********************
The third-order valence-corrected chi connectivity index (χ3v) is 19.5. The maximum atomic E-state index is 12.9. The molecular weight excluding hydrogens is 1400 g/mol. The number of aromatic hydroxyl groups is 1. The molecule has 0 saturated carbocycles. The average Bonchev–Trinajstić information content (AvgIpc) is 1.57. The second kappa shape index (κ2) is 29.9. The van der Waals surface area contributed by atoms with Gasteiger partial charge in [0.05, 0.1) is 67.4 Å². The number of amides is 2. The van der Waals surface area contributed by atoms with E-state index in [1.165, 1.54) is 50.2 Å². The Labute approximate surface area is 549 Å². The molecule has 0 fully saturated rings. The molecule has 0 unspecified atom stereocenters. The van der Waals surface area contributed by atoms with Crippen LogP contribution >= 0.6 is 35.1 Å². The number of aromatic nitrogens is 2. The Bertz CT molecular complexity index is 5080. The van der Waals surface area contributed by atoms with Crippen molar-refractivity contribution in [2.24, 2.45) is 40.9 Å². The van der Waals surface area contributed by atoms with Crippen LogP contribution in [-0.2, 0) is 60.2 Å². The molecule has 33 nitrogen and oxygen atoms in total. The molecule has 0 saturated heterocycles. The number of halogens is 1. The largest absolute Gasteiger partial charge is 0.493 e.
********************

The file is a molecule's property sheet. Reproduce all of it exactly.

The third-order valence-corrected chi connectivity index (χ3v) is 19.5. The maximum atomic E-state index is 12.9. The molecular weight excluding hydrogens is 1400 g/mol. The number of aromatic hydroxyl groups is 1. The molecule has 0 saturated carbocycles. The average Bonchev–Trinajstić information content (AvgIpc) is 1.57. The second kappa shape index (κ2) is 29.9. The van der Waals surface area contributed by atoms with Gasteiger partial charge in [0.05, 0.1) is 67.4 Å². The number of amides is 2. The van der Waals surface area contributed by atoms with E-state index in [1.165, 1.54) is 50.2 Å². The Labute approximate surface area is 549 Å². The molecule has 0 fully saturated rings. The molecule has 0 unspecified atom stereocenters. The van der Waals surface area contributed by atoms with Crippen LogP contribution >= 0.6 is 35.1 Å². The number of aromatic nitrogens is 2. The Bertz CT molecular complexity index is 5080. The van der Waals surface area contributed by atoms with Crippen molar-refractivity contribution in [2.24, 2.45) is 40.9 Å². The van der Waals surface area contributed by atoms with Crippen LogP contribution in [-0.2, 0) is 60.2 Å². The molecule has 33 nitrogen and oxygen atoms in total. The molecule has 0 saturated heterocycles. The number of halogens is 1. The largest absolute Gasteiger partial charge is 0.493 e.